How the pandemic is still affecting our sleep

How the pandemic is still affecting our sleep


In 2022, the symptoms and stress caused by the COVID-19 pandemic are still having a negative impact on many people’s ability to sleep well. A global survey found that 70% of people worldwide have experienced sleep problems, with a third of all British adults affected and 49.6% of them reporting high anxiety at the start of the pandemic, according to the Office for National Statistics.

Stress disrupts sleep

Difficulty falling asleep or disturbed sleep is often caused by stress. Stress and anxiety cause your body to produce hormones, such as cortisol and adrenaline, which raise the heart rate and encourage a fight or flight response and prevent you from getting enough sleep.

Home working can affect sleep

In 2021 half of British workers were engaged in some form of home working, and many still are. While home working has many benefits, a lack of structure, distractions, and technology issues can all create stress, affecting your sleep. Try to set boundaries and maintain a routine with a dedicated workspace and read our tips for a good night’s sleep below.

Covid side effects

Some covid symptoms, such as a persistent cough and headaches, can continue long after you’ve tested negative for the virus, making it difficult to relax and get to sleep. Long covid can also cause fatigue, leading you to take daytime naps which will interfere with your regular sleeping patterns.

Now in 2022, with new worries such as the cost-of-living crisis and climate emergency adding to stress levels, this is the time to do what you can to improve the quality of your sleep.

Sleep well: Steps to a better night’s sleep

Try these steps to help you get a better night’s sleep.

  1. Establish a regular routine by going to bed and waking up at approximately the same time every night. This can help to stabilise your internal body clock to know when it’s time to sleep and wake.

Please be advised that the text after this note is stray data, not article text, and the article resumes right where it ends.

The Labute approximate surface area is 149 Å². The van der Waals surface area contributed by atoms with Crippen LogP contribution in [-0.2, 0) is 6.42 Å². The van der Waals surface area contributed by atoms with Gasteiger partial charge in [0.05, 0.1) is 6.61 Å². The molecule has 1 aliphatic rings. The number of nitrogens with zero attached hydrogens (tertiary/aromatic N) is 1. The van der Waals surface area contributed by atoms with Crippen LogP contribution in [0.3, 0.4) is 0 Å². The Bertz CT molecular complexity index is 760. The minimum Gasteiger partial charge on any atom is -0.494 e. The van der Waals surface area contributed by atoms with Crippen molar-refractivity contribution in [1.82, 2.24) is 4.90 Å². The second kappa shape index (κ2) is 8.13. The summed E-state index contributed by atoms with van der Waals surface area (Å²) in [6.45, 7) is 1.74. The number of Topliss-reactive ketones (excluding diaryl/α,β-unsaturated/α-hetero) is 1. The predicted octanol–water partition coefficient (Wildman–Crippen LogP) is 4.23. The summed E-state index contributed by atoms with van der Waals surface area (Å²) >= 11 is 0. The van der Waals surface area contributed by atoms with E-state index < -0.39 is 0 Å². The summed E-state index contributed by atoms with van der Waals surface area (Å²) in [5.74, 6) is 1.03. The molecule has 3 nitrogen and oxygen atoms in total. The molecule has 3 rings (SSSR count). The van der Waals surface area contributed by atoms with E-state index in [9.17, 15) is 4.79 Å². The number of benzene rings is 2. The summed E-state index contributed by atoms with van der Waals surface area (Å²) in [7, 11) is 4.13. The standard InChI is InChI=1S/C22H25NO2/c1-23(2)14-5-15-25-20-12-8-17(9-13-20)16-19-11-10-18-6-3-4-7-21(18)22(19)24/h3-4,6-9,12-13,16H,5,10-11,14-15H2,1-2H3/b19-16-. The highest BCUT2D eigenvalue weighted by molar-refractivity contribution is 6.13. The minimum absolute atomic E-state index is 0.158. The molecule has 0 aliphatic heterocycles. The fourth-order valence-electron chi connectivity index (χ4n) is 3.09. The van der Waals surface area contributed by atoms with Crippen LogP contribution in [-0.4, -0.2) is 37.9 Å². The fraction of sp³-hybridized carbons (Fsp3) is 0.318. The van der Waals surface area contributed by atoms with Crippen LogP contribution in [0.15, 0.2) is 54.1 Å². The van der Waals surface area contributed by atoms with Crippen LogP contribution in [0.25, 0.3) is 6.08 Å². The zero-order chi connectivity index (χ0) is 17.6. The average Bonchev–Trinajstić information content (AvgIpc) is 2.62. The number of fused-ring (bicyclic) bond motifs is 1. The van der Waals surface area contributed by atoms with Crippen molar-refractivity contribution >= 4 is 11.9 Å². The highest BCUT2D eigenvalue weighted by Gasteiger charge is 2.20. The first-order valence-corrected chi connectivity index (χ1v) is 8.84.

2. Avoid screens. Using technology, such as a phone or laptop before going to bed causes the mind to become more active rather than relaxing. Also, the blue light from phones and laptops is believed to reduce the sleep hormone melatonin.
  3. Avoid drinking a large amount of water before bed as you may find yourself waking up to go to the toilet. Also, it is recommended not to drink caffeine for up to 6 hours before bedtime.
  4. If stress keeps you awake, try meditation and breathing exercises as they can help you to relax and focus on clearing your mind from thoughts of the day.
  5. To relax, it’s important to feel comfortable and supported. Make sure your mattress is right for your sleeping position and firmness preferences. Take a look at our mattresses and toppers to find the right fit for you.

Investing in your sleep is an investment in your health and wellbeing.

Photo by Isabella and Zsa Fischer on Unsplash

Metric (cm)
Length x Width
Imperial (inch)
Length x Width
UK Sizes
UK small single
190 x 75 cm
75" x 30"
UK single
190 x 92 cm
75" x 36"
UK Small Double
190 x 122 cm
75" x 48"
UK Double
190 x 137 cm
75" x 54"
UK King
198 x 152 cm
78" x 60"
UK Super King
198 x 183 cm
78" x 72"
EU Sizes
EU single
200 x 90 cm
78.7" x 35.4"
EU Double
200 x 140 cm
78.7" x 55.1"
EU King
200 x 160 cm
78.7" x 63"